• Blunt trauma to chest cause Commotio cordis (Due to Ventricular fibrillation) causing “sudden cardiac death”

Causes of chronic mitral regurgitation

Primary: Intrinsic damage to valve. Leaflets or chordae tendineae are diseased and there is structural damage. Causes are:

  • Mitral Valve Prolapse (myxomatous degeneration)
  • Aschoff nodules of rheumatic fever
  • Infective endocarditis
  • Congenital cause: Cleft mitral valve due to ostium primum (Atrial Septal Defect)

Secondary- Due to Annular dilatation of mitral valve (also known as functional dilatation). Causes are:

  • Ischemic cardiomyopathy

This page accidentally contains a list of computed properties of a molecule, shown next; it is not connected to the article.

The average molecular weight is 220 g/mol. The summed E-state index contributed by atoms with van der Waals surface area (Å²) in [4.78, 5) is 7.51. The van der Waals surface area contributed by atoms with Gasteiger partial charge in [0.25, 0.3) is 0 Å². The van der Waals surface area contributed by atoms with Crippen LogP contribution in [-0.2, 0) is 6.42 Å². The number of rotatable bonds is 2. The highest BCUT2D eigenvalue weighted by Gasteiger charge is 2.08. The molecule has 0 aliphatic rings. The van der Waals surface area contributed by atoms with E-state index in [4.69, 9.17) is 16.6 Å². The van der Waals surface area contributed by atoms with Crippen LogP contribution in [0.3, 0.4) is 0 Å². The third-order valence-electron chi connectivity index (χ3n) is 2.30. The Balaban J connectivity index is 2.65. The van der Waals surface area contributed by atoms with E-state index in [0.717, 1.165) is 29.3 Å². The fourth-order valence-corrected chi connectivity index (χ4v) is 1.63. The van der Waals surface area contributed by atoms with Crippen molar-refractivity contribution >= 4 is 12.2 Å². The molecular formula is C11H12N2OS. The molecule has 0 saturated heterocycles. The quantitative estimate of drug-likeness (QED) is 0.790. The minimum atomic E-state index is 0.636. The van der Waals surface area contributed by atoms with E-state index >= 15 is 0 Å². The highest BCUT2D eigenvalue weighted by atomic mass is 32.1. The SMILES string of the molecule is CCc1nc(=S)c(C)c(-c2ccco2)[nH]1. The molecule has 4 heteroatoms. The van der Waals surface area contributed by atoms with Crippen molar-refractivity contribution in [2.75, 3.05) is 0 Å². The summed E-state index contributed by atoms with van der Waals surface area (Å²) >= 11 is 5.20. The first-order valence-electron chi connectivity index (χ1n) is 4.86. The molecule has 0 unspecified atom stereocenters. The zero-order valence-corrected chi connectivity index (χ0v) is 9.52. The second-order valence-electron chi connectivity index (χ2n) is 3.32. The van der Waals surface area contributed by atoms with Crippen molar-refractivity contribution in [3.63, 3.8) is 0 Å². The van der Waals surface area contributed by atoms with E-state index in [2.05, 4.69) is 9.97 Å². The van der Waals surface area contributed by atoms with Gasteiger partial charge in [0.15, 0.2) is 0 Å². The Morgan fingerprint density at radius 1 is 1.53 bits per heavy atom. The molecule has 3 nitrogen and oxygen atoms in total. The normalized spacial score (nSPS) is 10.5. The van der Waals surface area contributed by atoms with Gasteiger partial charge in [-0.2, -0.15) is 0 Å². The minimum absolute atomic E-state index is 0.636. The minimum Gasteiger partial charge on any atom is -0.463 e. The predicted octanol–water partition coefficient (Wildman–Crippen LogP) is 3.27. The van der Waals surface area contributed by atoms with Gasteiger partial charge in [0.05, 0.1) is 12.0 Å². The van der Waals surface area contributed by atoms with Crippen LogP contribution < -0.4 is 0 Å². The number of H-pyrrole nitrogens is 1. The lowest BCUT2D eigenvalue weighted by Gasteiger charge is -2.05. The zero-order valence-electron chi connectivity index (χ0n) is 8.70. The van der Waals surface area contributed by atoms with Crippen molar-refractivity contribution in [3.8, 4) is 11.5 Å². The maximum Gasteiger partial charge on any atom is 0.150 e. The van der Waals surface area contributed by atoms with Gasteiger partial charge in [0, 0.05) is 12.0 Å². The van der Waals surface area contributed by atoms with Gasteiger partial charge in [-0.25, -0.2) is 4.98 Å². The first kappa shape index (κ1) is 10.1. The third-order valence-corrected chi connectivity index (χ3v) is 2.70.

• Dilated Cardiomyopathy
  • Hypertrophic Obstructive Cardiomyopathy with Systolic anterior displacement of mitral valve.
  • In chronic atrial fibrillation, there is left atrial enlargement, and mitral valve annulus gets affected
  • Most Common characteristic finding occurring in secondary varieties is Mitral annular dilatation

Symptoms of Mitral Valve Regurgitation

Regurgitation of the mitral valve frequently develops slowly and without any obvious symptoms. You could have symptoms of heart valve disease as the condition worsens, such as:

Mild to moderate Mitral Regurgitation is well tolerated

In severe cases:

  • Fatigue
  • PND (Paroxysmal nocturnal dyspnoea)
  • Orthopnoea
  • Ankle edema

Examination

  • Blood Pressure Normal or decreased
  • JVP increased
  • Hepatomegaly
  • Thrill present at apex on palpation( left ventricular failure, turbulence)
  • Hyperdynamic character at apex
  • Displacement of apex beat